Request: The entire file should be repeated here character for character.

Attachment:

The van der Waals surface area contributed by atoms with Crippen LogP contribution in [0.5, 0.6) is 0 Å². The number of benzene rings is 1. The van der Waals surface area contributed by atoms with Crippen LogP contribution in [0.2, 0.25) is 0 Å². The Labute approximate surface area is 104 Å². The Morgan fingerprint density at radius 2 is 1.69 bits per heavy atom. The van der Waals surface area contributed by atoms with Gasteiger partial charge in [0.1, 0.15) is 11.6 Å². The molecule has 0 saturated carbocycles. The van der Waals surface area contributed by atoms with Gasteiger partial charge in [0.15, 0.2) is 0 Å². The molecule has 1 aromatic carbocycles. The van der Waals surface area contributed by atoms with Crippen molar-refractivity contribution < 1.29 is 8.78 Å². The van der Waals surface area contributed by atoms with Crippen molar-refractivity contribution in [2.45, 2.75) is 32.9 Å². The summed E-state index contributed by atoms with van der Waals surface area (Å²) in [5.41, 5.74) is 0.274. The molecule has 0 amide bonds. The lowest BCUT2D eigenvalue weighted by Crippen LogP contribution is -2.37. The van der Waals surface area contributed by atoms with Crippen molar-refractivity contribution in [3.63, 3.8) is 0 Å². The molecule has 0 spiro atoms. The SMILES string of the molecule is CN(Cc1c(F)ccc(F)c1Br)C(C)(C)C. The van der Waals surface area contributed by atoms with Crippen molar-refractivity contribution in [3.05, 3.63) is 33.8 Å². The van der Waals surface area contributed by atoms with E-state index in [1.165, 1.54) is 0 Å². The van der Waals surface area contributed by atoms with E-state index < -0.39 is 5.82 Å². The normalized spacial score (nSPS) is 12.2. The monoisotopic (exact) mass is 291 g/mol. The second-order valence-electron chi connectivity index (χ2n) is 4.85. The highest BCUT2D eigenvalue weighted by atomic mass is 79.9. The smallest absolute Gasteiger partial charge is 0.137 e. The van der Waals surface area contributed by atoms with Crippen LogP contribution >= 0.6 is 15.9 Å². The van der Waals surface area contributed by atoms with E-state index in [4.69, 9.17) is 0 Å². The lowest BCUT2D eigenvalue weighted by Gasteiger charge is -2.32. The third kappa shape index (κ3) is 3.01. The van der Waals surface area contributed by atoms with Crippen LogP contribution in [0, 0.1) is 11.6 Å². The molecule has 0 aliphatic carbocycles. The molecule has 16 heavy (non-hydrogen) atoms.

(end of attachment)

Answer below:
The van der Waals surface area contributed by atoms with Crippen LogP contribution in [0.5, 0.6) is 0 Å². The number of benzene rings is 1. The van der Waals surface area contributed by atoms with Crippen LogP contribution in [0.2, 0.25) is 0 Å². The Labute approximate surface area is 104 Å². The Morgan fingerprint density at radius 2 is 1.69 bits per heavy atom. The van der Waals surface area contributed by atoms with Gasteiger partial charge in [0.1, 0.15) is 11.6 Å². The molecule has 0 saturated carbocycles. The van der Waals surface area contributed by atoms with Gasteiger partial charge in [0.15, 0.2) is 0 Å². The molecule has 1 aromatic carbocycles. The van der Waals surface area contributed by atoms with Crippen molar-refractivity contribution < 1.29 is 8.78 Å². The van der Waals surface area contributed by atoms with Crippen molar-refractivity contribution in [2.45, 2.75) is 32.9 Å². The summed E-state index contributed by atoms with van der Waals surface area (Å²) in [5.41, 5.74) is 0.274. The molecule has 0 amide bonds. The lowest BCUT2D eigenvalue weighted by Crippen LogP contribution is -2.37. The van der Waals surface area contributed by atoms with Crippen molar-refractivity contribution in [3.63, 3.8) is 0 Å². The molecule has 0 spiro atoms. The SMILES string of the molecule is CN(Cc1c(F)ccc(F)c1Br)C(C)(C)C. The van der Waals surface area contributed by atoms with Crippen molar-refractivity contribution in [3.05, 3.63) is 33.8 Å². The van der Waals surface area contributed by atoms with E-state index in [1.165, 1.54) is 0 Å². The van der Waals surface area contributed by atoms with E-state index < -0.39 is 5.82 Å². The normalized spacial score (nSPS) is 12.2. The monoisotopic (exact) mass is 291 g/mol. The second-order valence-electron chi connectivity index (χ2n) is 4.85. The highest BCUT2D eigenvalue weighted by atomic mass is 79.9. The smallest absolute Gasteiger partial charge is 0.137 e. The van der Waals surface area contributed by atoms with Crippen LogP contribution >= 0.6 is 15.9 Å². The van der Waals surface area contributed by atoms with E-state index in [4.69, 9.17) is 0 Å². The lowest BCUT2D eigenvalue weighted by Gasteiger charge is -2.32. The third kappa shape index (κ3) is 3.01. The van der Waals surface area contributed by atoms with Crippen LogP contribution in [0, 0.1) is 11.6 Å². The molecule has 0 aliphatic carbocycles. The molecule has 16 heavy (non-hydrogen) atoms.